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Thursday, June 10, 2021


COVID-19 update: State eases face covering rules, but for now they’re still required inside schools
Effective Tuesday, June 15, face coverings will no longer be required in most spaces for Californians who are fully vaccinated, according to new guidance from the state Department of Public Health. But a handful of exceptions will remain, including indoors in K-12 schools, childcare and other youth settings. That said, the CDPH noted that its school guidance may change based on forthcoming updates from the U.S. Centers for Disease Control and Prevention.

A six-year promise between Irvine students and a Seattle-based CEO turns into nearly $50,000 in college scholarships
In 2015, sixth-grade Woodbury Elementary School teacher Hilary Dimitruk (now Hilary Gray) saw a story on the news about a young Seattle-based entrepreneur and CEO that had cut his million-dollar annual salary in order to pay his then 120 employees a minimum annual salary of $70,000 each. Inspired by his actions, Gray had her class write letters to CEO Dan Price, who was moved by their kind gesture. Price made a surprise visit to the Irvine campus, and asked students to continue writing him letters at the end of every school year until graduation. And this is where their six-year relationship began.


Rossmoor residents debate ethnic studies forums coming to their town
Rossmoor officials got a small taste this week of the controversy that’s coming to town over ethnic studies. Nearly 20 residents spoke on the issue. And the group was divided, with a slight majority in support of the Orange County Board of Education holding local town halls on the controversial topic.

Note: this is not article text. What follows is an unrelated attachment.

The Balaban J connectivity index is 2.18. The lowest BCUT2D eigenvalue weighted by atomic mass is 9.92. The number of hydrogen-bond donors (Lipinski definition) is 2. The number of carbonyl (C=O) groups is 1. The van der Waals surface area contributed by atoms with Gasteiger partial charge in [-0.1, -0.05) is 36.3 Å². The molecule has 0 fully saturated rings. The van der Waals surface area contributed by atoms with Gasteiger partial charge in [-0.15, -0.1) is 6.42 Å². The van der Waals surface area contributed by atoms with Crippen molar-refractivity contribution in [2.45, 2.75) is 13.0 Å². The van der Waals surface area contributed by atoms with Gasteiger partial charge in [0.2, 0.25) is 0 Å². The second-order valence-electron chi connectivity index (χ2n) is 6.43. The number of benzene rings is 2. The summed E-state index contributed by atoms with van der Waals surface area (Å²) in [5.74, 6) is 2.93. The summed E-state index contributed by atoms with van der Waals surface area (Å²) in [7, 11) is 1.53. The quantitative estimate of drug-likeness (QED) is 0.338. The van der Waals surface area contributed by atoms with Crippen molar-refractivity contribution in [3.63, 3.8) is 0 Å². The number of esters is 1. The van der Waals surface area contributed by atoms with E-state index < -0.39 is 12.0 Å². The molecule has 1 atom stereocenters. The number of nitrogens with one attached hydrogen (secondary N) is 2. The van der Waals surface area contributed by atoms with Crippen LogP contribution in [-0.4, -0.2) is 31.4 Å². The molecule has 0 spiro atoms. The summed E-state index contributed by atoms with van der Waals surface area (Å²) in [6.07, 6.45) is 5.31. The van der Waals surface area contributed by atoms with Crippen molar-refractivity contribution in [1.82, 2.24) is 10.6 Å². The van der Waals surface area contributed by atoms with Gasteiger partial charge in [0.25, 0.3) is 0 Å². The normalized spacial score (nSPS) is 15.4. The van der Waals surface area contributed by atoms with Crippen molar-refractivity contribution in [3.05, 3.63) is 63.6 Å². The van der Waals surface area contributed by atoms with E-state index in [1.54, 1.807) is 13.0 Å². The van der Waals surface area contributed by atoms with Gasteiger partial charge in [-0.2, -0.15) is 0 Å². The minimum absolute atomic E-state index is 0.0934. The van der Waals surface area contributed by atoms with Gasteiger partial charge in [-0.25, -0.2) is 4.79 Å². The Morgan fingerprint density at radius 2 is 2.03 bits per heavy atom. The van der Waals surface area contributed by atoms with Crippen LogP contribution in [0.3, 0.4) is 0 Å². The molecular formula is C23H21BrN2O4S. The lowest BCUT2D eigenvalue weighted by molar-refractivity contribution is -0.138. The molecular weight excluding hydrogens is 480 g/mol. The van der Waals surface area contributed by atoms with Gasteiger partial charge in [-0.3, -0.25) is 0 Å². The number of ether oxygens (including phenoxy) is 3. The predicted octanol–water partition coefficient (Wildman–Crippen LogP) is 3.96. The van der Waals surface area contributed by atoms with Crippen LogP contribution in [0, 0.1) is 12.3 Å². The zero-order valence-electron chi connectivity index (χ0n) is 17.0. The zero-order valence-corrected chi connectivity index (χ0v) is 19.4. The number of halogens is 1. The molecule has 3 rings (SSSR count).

Los Alamitos High grads take to the streets to revisit former haunts
Los Alamitos High seniors went back to where it all began for many of them as they prepare for graduation this week. Driving in all sorts of vehicles, the Class of 2021 on Wednesday, June 9, paraded past the elementary schools where they started their educational careers. On Friday, they will celebrate the end of their high school careers. More than 350 cars participated in the event that was started because of the COVID-19 pandemic last year.


Newport-Mesa seniors ride to the future after graduation in celebratory car parade
The car parade was first organized last year by Newport-Mesa parents, who wanted a way to celebrate graduates in-person.


California families confronted Covid and became invested in education
Patience, resilience and a fierce determination to succeed in school — and life. That’s what California families said they learned after enduring a school year like no other. In EdSource’s final installment of “Education During Covid: California Families Struggle to Learn,” we asked parents and students to reflect on distance learning and the impacts of Covid-19 on their education and personal lives. Even the families who had suffered the most, who lost loved ones or grappled with financial hardship or were stymied by technology, found they gained valuable insights about their children’s education and themselves.